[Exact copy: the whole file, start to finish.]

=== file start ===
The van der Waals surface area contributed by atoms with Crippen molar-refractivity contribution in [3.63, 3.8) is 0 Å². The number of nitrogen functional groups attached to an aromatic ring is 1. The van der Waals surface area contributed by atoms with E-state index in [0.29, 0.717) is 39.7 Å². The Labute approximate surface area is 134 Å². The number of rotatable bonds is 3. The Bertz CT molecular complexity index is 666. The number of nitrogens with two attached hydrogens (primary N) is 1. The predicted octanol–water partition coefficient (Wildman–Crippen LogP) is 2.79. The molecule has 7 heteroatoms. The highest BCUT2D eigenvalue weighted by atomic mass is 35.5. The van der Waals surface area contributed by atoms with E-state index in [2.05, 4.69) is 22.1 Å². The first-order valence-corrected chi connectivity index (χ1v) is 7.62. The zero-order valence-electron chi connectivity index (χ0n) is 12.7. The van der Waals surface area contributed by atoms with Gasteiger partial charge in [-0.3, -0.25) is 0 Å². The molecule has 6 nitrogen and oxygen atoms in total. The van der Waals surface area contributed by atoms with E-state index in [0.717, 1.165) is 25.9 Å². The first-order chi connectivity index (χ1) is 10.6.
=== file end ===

The van der Waals surface area contributed by atoms with Crippen molar-refractivity contribution in [3.63, 3.8) is 0 Å². The number of nitrogen functional groups attached to an aromatic ring is 1. The van der Waals surface area contributed by atoms with E-state index in [0.29, 0.717) is 39.7 Å². The Labute approximate surface area is 134 Å². The number of rotatable bonds is 3. The Bertz CT molecular complexity index is 666. The number of nitrogens with two attached hydrogens (primary N) is 1. The predicted octanol–water partition coefficient (Wildman–Crippen LogP) is 2.79. The molecule has 7 heteroatoms. The highest BCUT2D eigenvalue weighted by atomic mass is 35.5. The van der Waals surface area contributed by atoms with E-state index in [2.05, 4.69) is 22.1 Å². The first-order valence-corrected chi connectivity index (χ1v) is 7.62. The zero-order valence-electron chi connectivity index (χ0n) is 12.7. The van der Waals surface area contributed by atoms with Gasteiger partial charge in [-0.3, -0.25) is 0 Å². The molecule has 6 nitrogen and oxygen atoms in total. The van der Waals surface area contributed by atoms with E-state index in [0.717, 1.165) is 25.9 Å². The first-order chi connectivity index (χ1) is 10.6.